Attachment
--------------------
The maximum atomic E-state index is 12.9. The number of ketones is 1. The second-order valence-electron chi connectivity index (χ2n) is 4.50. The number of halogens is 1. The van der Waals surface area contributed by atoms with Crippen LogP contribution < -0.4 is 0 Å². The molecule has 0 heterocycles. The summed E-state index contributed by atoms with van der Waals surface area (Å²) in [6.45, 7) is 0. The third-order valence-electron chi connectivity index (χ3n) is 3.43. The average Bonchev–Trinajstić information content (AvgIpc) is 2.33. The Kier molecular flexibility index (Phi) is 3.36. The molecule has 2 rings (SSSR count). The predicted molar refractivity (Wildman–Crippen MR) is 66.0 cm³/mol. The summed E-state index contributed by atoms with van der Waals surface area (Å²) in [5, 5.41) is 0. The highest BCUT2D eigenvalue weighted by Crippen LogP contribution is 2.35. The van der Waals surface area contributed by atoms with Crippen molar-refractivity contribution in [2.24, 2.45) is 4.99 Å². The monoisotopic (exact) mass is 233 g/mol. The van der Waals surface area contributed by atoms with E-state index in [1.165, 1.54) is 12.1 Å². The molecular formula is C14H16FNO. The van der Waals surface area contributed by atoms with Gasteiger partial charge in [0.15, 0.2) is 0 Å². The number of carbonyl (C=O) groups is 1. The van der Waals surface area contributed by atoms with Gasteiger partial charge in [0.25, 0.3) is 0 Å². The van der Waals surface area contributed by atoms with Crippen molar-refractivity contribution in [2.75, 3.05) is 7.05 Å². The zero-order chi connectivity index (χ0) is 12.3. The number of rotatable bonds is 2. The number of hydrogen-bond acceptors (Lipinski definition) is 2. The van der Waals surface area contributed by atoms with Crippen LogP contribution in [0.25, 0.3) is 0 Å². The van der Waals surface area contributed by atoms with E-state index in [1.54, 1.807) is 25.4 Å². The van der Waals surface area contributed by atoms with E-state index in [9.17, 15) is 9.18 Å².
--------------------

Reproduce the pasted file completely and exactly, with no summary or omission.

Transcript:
The maximum atomic E-state index is 12.9. The number of ketones is 1. The second-order valence-electron chi connectivity index (χ2n) is 4.50. The number of halogens is 1. The van der Waals surface area contributed by atoms with Crippen LogP contribution < -0.4 is 0 Å². The molecule has 0 heterocycles. The summed E-state index contributed by atoms with van der Waals surface area (Å²) in [6.45, 7) is 0. The third-order valence-electron chi connectivity index (χ3n) is 3.43. The average Bonchev–Trinajstić information content (AvgIpc) is 2.33. The Kier molecular flexibility index (Phi) is 3.36. The molecule has 2 rings (SSSR count). The predicted molar refractivity (Wildman–Crippen MR) is 66.0 cm³/mol. The summed E-state index contributed by atoms with van der Waals surface area (Å²) in [5, 5.41) is 0. The highest BCUT2D eigenvalue weighted by Crippen LogP contribution is 2.35. The van der Waals surface area contributed by atoms with Crippen molar-refractivity contribution in [2.24, 2.45) is 4.99 Å². The monoisotopic (exact) mass is 233 g/mol. The van der Waals surface area contributed by atoms with E-state index in [1.165, 1.54) is 12.1 Å². The molecular formula is C14H16FNO. The van der Waals surface area contributed by atoms with Gasteiger partial charge in [0.15, 0.2) is 0 Å². The number of carbonyl (C=O) groups is 1. The van der Waals surface area contributed by atoms with Gasteiger partial charge in [0.25, 0.3) is 0 Å². The van der Waals surface area contributed by atoms with Crippen molar-refractivity contribution in [2.75, 3.05) is 7.05 Å². The zero-order chi connectivity index (χ0) is 12.3. The number of rotatable bonds is 2. The number of hydrogen-bond acceptors (Lipinski definition) is 2. The van der Waals surface area contributed by atoms with Crippen LogP contribution in [0.25, 0.3) is 0 Å². The van der Waals surface area contributed by atoms with E-state index in [1.54, 1.807) is 25.4 Å². The van der Waals surface area contributed by atoms with E-state index in [9.17, 15) is 9.18 Å².